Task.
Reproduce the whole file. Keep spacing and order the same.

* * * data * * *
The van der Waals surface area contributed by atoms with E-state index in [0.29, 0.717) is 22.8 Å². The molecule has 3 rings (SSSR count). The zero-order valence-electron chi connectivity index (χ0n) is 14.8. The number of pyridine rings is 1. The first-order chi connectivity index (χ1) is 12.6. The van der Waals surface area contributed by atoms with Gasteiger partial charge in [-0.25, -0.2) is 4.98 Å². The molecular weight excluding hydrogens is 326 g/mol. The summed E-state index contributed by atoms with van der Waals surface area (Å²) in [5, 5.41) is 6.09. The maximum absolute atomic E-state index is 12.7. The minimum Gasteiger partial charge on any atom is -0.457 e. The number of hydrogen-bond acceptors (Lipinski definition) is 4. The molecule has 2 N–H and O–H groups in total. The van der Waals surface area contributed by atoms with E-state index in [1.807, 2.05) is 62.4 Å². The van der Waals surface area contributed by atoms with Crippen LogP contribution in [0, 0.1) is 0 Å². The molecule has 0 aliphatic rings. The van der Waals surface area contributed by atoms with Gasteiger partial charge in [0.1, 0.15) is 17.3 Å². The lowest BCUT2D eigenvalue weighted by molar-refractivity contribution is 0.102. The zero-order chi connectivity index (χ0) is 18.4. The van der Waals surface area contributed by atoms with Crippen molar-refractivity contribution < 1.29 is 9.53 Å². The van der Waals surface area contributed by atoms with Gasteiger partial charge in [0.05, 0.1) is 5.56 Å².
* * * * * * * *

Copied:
The van der Waals surface area contributed by atoms with E-state index in [0.29, 0.717) is 22.8 Å². The molecule has 3 rings (SSSR count). The zero-order valence-electron chi connectivity index (χ0n) is 14.8. The number of pyridine rings is 1. The first-order chi connectivity index (χ1) is 12.6. The van der Waals surface area contributed by atoms with Gasteiger partial charge in [-0.25, -0.2) is 4.98 Å². The molecular weight excluding hydrogens is 326 g/mol. The summed E-state index contributed by atoms with van der Waals surface area (Å²) in [5, 5.41) is 6.09. The maximum absolute atomic E-state index is 12.7. The minimum Gasteiger partial charge on any atom is -0.457 e. The number of hydrogen-bond acceptors (Lipinski definition) is 4. The molecule has 2 N–H and O–H groups in total. The van der Waals surface area contributed by atoms with E-state index in [1.807, 2.05) is 62.4 Å². The van der Waals surface area contributed by atoms with Crippen LogP contribution in [0, 0.1) is 0 Å². The molecule has 0 aliphatic rings. The van der Waals surface area contributed by atoms with Gasteiger partial charge in [0.1, 0.15) is 17.3 Å². The lowest BCUT2D eigenvalue weighted by molar-refractivity contribution is 0.102. The zero-order chi connectivity index (χ0) is 18.4. The van der Waals surface area contributed by atoms with Crippen molar-refractivity contribution < 1.29 is 9.53 Å². The van der Waals surface area contributed by atoms with Gasteiger partial charge in [0.05, 0.1) is 5.56 Å².